In the early days of the COVID-19 crisis, it was difficult for me to look at fearful eyes over masks and tell staff that they were going to be among the first units to receive positive patients. Many staff had appropriate questions like, “Will I have the right PPE? How will I keep my family safe? Will I be safe?”
We had the first hospitalized positive patient in the state of New York at NewYork-Presbyterian/Columbia University Irving Medical Center. After that patient arrived and volume mounted, we knew that this disease would have a mortality rate like we have never seen in such a condensed period of time. In roughly nine weeks, about 21,000 New Yorkers would die from COVID-19. Nurses told me that they had seen more death in a single shift than they had seen in the entire previous year. There was no time to grieve nor recover, because the next patients were coming.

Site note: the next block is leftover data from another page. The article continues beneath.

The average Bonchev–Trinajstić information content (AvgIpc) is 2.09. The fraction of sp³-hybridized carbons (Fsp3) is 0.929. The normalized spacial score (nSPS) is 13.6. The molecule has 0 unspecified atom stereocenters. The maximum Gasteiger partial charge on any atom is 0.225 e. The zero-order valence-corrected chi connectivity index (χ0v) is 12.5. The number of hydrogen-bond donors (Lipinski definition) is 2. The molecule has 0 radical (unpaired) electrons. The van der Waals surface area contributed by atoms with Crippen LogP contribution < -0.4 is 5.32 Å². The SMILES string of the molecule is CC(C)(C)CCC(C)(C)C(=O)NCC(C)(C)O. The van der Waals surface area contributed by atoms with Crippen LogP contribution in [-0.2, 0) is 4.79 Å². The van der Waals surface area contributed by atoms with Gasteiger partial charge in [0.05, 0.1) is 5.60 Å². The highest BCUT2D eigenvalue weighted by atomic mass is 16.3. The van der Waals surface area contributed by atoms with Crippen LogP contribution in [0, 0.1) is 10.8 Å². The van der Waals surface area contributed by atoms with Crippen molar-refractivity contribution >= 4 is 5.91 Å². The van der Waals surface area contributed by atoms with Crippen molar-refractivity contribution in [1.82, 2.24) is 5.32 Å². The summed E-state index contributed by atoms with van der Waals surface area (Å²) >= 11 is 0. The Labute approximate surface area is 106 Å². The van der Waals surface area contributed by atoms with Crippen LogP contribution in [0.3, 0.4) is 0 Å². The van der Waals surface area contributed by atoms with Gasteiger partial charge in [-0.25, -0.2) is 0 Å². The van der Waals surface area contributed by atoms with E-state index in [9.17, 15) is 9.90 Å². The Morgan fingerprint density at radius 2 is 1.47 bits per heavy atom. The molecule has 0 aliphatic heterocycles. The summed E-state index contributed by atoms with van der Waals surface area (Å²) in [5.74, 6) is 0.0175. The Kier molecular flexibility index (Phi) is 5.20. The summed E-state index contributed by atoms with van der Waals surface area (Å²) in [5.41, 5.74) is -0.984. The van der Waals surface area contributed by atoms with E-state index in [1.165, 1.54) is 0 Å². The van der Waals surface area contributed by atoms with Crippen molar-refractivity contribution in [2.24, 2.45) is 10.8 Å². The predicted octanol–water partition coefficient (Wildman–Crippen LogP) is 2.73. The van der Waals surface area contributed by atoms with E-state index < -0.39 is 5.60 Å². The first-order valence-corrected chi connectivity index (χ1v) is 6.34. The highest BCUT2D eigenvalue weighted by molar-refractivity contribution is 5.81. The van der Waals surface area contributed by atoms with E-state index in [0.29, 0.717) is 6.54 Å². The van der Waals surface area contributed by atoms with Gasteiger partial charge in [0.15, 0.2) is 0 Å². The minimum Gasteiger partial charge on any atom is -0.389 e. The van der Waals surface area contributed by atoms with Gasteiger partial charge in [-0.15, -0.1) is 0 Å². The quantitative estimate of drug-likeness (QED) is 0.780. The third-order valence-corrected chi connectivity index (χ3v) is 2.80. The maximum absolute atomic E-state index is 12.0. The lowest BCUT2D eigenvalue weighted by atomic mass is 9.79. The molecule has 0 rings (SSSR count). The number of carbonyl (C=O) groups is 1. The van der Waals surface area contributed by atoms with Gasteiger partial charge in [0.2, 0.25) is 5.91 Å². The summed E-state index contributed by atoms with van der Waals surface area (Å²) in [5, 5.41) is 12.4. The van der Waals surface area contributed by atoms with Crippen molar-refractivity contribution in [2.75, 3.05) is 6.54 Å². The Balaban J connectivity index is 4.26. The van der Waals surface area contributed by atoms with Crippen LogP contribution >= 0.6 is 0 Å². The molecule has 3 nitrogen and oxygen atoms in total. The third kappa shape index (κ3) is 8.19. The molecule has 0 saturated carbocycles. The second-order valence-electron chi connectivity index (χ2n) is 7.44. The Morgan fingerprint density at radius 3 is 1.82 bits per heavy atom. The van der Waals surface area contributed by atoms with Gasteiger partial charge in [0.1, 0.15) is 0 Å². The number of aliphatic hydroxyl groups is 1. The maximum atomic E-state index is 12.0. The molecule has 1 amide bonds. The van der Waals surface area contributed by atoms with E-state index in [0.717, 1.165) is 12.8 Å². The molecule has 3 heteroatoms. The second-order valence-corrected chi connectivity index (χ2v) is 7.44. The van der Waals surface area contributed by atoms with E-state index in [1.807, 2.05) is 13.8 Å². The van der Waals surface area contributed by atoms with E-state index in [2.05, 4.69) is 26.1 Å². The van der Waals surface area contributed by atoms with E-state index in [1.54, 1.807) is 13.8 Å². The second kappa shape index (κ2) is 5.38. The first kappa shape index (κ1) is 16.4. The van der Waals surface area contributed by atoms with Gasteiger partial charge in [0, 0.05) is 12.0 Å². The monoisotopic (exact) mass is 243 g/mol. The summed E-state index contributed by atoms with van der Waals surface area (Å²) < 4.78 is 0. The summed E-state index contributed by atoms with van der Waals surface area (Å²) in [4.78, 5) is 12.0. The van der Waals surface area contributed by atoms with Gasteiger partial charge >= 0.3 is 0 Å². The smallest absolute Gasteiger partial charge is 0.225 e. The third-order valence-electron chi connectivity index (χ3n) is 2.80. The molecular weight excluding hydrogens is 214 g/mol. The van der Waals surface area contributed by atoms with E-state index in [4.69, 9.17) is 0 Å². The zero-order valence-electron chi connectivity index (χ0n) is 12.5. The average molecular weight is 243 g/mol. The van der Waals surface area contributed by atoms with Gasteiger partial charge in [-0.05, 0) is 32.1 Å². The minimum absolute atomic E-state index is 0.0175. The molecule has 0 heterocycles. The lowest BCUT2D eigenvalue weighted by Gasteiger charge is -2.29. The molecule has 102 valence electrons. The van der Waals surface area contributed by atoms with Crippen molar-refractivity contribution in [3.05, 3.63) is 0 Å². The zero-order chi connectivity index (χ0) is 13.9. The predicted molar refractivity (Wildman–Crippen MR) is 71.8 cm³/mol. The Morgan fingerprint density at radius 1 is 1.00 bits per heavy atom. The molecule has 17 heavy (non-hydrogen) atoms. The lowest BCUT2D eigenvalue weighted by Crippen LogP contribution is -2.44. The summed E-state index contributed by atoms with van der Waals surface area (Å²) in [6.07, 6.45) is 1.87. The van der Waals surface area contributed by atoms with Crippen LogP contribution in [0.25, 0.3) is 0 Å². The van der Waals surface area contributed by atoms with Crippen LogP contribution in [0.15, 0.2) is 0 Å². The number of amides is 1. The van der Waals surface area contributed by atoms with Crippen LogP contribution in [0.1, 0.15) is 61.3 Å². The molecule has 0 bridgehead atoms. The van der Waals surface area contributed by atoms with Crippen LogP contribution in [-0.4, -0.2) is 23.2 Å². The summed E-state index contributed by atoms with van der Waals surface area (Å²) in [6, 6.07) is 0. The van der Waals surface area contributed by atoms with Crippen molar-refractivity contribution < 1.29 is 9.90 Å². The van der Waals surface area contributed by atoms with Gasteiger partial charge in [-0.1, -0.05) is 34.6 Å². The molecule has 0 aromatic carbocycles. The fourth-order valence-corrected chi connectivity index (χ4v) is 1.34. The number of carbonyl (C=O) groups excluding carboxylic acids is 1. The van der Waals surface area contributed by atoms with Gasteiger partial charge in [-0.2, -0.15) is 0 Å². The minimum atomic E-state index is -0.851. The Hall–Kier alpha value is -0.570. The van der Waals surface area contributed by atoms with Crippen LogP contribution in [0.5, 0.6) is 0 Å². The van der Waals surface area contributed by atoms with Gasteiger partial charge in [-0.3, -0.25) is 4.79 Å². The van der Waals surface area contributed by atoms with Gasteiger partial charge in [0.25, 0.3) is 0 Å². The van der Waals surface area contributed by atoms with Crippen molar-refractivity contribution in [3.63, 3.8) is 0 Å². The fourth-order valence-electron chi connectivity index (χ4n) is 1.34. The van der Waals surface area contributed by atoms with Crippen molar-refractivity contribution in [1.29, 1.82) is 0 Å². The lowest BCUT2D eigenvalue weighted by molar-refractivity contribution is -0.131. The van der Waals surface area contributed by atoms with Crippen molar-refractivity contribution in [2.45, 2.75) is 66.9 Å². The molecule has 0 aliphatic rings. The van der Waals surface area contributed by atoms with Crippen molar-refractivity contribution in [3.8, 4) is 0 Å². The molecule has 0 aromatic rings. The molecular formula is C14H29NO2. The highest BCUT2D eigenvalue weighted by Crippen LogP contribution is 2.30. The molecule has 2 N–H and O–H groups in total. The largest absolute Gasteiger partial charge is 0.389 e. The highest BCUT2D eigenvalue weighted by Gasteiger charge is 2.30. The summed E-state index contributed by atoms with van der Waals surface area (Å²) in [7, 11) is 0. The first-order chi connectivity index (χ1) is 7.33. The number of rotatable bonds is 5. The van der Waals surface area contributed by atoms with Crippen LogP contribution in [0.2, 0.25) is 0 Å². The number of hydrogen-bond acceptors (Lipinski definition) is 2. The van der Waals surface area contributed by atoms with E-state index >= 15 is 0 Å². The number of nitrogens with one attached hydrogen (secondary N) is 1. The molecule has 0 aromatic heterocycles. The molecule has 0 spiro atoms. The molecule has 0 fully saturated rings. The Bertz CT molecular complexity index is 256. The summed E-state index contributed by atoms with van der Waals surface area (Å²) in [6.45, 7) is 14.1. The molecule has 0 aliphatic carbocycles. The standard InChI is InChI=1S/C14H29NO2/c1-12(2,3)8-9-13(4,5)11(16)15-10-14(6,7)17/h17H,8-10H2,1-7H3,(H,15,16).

I quickly saw fear change into grit as nurses felt a moral obligation to make their patients feel safe, to help them physically and emotionally, and to treat them like family, especially since their family could not be with them. Around this same time, I saw a picture of “Fearless Girl,” the bronze sculpture by Kristen Visbal in the Financial District of Manhattan, with a mask on. Her powerful stance inspired me to write this haiku in honor of our NewYork-Presbyterian heroes who also stared anxiety and adversity in the face — and saved countless lives.